The Mysterious Box
by Eric J. Krause
The two men stared at each other across the table, poised to reach for their pistols. The box sat in the middle, beckoning to both. The only thing that kept blood from being shed was that neither knew if the secret contents were worth dying for. They'd dug it up out near Boot Hill that morning while hunting for gold, and since the vibe screamed powerful riches, neither had been willing to share.
"Why don't you boys play cards for it?" the bartender said. He had no idea what was going on. If they hadn't been so focused on the box and each other, they may have turned their ire on him for the contempt in his voice. Instead they both nodded.
"Five card draw, blackjack, or high card?" the first asked.
"Two outta three high card," the second said.
"Aces high or low?"
For the first time since taking their seats, they tore their eyes off the other and the box and looked at the bartender. "You got cards?" one asked.
The bartender held up a pack, but didn't toss it over. "Only if you both promise to forget about your guns. At least here in my joint."
They nodded, and the cards landed on the table with a thwack. The first man opened the pack and gave it a few quick shuffles. He passed it across the table and the second guy shuffled the deck to his satisfaction. He placed the cards in the middle of the table, right next to the box.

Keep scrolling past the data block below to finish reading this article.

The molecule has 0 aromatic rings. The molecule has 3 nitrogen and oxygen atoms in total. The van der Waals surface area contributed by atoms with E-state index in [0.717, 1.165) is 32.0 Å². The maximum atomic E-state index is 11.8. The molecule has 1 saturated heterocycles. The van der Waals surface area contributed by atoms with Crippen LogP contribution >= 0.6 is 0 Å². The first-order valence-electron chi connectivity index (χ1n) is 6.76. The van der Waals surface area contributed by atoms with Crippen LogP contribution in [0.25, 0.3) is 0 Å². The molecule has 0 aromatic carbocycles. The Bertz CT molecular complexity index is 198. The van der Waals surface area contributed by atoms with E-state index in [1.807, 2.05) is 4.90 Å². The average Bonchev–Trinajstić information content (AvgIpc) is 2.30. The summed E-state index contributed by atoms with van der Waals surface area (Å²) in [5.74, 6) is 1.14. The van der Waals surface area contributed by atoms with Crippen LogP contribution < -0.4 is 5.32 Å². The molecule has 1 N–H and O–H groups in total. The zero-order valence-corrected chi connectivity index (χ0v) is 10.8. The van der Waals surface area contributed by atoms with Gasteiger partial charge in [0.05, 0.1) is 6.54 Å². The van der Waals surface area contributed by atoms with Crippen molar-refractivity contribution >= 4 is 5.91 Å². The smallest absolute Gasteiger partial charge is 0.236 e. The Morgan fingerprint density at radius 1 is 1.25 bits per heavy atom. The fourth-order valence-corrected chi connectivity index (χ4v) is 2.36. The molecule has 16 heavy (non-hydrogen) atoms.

"Who deals?" the first asked.
"I'll cut, you deal."
They looked at the cards, the box, and then at each other. "Fine," said the first.
The second cut the cards, and the first placed one before each.
"Two out of three, aces low," The bartender said, now as caught up in this business as either man. "Turn 'em over, boys."
The first man had an eight, and the second a three. They glared at each other as they took turns shuffling again. Once the deck stood ready in the center of the table, the first man cut the cards, while the second dealt them out.
"Do it," the bartender said in a strained whisper. The first man had a ten, but the second sported a queen.
"All tied up," the bartender said. Neither noticed the pair of six-shooters in his hands. Two loud pops ended the game before a winner could be declared.
"Sorry, boys, but if you two want that box so bad, it's gotta be something good." Before charging out to take control of the mystery, he listened for any commotion outside. None sounded, so he holstered his guns, vaulted over the bar, and grabbed the box. It was nondescript, wooden, and about a foot long each way around. It felt empty. He flicked the latch on top and pulled it open.
A strange red dust rose out and encircled him. Before he could move, it landed on every part of his body and soaked into his clothes, his skin, his hair. A compulsion overtook him, and he whipped out his guns faster than he ever before had and peppered the wall with precision accuracy.
He holstered his guns again and looked into the box. All he found was an old, tattered paper. It read: "You are now the best shot in the land. Use your power well, and it will bring fame and fortune. But prepare yourself for challengers. They will come fast and furious."
The doors to the saloon swung open, and the bartender jumped and grabbed for his guns.